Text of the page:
PETA's cynical and exploitative porn stunt

Sex and slaughterhouses? For once, the animal-rights group should persuade people without relying on naked pictures


Mary Elizabeth Williams
August 22, 2011 9:59PM (UTC)

Nobody serves up sex and horror like PETA. The 31-year-old animal rights group has long been as famed for its publicity-courting shock tactics as its advocacy -- serving up a bevy of naked celebrities and begging-to-be-banned campaigns featuring hot chicks doing things with vegetables that your girlfriend will probably only do on your birthday. Now the group that loves to push the envelope is at it again. While many companies and organizations are racing to preregister .xxx addresses before the domain launches in December -- effectively shutting down the potential for a Barbie.xxx or RedCross.xxx -- Reuters reports that PETA is promising to launch PETA.xxx "as a pornography site that draws attention to the plight of animals." What does that even mean, exactly? If it's anything like PETA's "Veggie Love" campaign, it'll be lots of softcore writhing juxtaposed with horrific videos of slaughterhouse conditions. Good luck getting off!

PETA certainly isn't the first organization to notice that sex is a great attention getter; it's just one of the more blatantly persistent ones. Spokeswoman Lindsay Rajt told the Huffington Post this week that "We live in a 24-hour news cycle world and we learn the racy things we do are sometimes the most effective way that we can reach particular individuals." You see, folks? It's our fault. PETA could just ask us nicely to consider how zoos and aquariums and circuses treat their creatures, or invite a balanced dialogue about sustainable food consumption -- but that just doesn't generate traffic like the remote possibility of inducing a boner does.

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You don't have to be pro-cruelty to find PETA's tactics distasteful. You don't have to be anti-porn, either. I love vegetables and nudity as much as the next person. But I can't help noticing PETA's consistent triumph and lack of self-awareness in its eagerness to exploit women for its own ends. Sure, men show up occasionally in the PETAverse, but really, the organization has been the kind of purveyor of T&A that could make the beer industry blush. Here's some ass. Now have some tofu. Don't you feel all noble and empowered and virtuous?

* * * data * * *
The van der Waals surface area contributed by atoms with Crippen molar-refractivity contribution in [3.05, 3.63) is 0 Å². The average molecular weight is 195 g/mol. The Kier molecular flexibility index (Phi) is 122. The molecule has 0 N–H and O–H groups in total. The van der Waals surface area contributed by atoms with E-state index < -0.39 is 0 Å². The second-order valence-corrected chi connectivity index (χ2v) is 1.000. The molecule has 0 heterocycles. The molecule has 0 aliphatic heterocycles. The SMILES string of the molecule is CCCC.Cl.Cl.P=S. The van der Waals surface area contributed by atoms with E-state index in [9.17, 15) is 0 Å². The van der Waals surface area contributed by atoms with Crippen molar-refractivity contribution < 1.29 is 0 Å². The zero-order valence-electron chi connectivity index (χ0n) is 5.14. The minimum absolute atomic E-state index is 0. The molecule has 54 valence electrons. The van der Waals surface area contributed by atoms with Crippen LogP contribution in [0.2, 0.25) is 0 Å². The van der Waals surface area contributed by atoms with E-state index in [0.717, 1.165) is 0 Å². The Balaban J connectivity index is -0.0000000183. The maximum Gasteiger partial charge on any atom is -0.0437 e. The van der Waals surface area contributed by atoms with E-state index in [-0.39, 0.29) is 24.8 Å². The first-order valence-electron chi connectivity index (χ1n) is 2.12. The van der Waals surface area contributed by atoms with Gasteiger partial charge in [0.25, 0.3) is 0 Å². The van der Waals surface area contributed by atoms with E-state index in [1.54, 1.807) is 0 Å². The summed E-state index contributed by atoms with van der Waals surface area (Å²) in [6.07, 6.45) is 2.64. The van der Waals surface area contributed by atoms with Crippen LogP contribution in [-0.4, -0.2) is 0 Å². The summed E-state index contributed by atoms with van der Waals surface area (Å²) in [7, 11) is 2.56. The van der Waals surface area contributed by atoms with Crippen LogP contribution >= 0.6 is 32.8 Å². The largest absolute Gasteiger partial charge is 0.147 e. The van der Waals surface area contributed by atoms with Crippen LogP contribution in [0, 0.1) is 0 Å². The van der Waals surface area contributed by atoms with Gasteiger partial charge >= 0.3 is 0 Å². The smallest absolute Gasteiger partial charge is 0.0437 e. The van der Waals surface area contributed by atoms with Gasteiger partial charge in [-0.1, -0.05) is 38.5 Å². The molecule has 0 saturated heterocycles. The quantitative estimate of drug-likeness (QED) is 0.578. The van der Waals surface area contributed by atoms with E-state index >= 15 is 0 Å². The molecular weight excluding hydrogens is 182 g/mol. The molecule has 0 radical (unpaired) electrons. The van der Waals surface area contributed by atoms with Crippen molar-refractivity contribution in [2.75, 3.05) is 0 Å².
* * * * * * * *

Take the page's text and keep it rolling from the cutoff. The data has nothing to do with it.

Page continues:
What PETA consistently fails to take into account is the difference between getting attention and truly raising awareness. I'm not saying the organization hasn't made strides toward animal protection. I do, however, question the correlation between its successes and its tackiest stunts. There's a wide, wide world of porn out there, much of which does not include a heavy-handed message on "the plight of animals." "Plight" in fact is not ripe with erotic potential. "Plight of donkeys" even less so.

Few among us -- even those unschooled enough in porn to go looking for it on an animal rights site -- like a switcheroo. We don't like to be offered a free meal and spend it listening to a sales pitch. We don't like the promise of something healthy and sexy (a perfectly reasonable pitch for vegetarians to make, by the way) served up with images of slaughter. Nobody likes a scolding, or an ambush, or worse -- an ambush scolding. Likewise, there's a special kind of repugnance that comes from being on the receiving end of corporate cynicism. So whenever PETA trots out the old "We're only doing this because sex sells" line, it comes off as wildly cheap, lazy and base. If you can't make your point without having bikini girls fellate zucchini, you are seriously just not trying hard enough. You're insulting the very people you claim you want to enlighten. And if we want the feeling of being screwed, we can watch real porn for that.

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Mary Elizabeth Williams

Mary Elizabeth Williams is a staff writer for Salon and the author of "A Series of Catastrophes & Miracles."

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